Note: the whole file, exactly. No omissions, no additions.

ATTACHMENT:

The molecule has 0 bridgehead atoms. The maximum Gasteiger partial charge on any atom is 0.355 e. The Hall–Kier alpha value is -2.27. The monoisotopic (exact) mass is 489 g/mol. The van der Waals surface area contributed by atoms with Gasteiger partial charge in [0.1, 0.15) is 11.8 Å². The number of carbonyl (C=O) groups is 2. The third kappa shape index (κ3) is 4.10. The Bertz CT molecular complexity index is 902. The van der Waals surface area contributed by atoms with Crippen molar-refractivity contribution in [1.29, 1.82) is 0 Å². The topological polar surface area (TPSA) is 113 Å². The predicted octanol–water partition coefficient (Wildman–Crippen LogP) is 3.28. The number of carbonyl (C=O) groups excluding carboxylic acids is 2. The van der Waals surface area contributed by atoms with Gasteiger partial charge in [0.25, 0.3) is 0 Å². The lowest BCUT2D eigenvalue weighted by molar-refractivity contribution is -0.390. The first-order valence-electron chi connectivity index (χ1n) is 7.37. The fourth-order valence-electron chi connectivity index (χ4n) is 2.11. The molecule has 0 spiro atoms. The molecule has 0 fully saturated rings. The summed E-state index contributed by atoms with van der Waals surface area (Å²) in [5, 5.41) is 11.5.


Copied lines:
The molecule has 0 bridgehead atoms. The maximum Gasteiger partial charge on any atom is 0.355 e. The Hall–Kier alpha value is -2.27. The monoisotopic (exact) mass is 489 g/mol. The van der Waals surface area contributed by atoms with Gasteiger partial charge in [0.1, 0.15) is 11.8 Å². The number of carbonyl (C=O) groups is 2. The third kappa shape index (κ3) is 4.10. The Bertz CT molecular complexity index is 902. The van der Waals surface area contributed by atoms with Crippen molar-refractivity contribution in [1.29, 1.82) is 0 Å². The topological polar surface area (TPSA) is 113 Å². The predicted octanol–water partition coefficient (Wildman–Crippen LogP) is 3.28. The number of carbonyl (C=O) groups excluding carboxylic acids is 2. The van der Waals surface area contributed by atoms with Gasteiger partial charge in [0.25, 0.3) is 0 Å². The lowest BCUT2D eigenvalue weighted by molar-refractivity contribution is -0.390. The first-order valence-electron chi connectivity index (χ1n) is 7.37. The fourth-order valence-electron chi connectivity index (χ4n) is 2.11. The molecule has 0 spiro atoms. The molecule has 0 fully saturated rings. The summed E-state index contributed by atoms with van der Waals surface area (Å²) in [5, 5.41) is 11.5.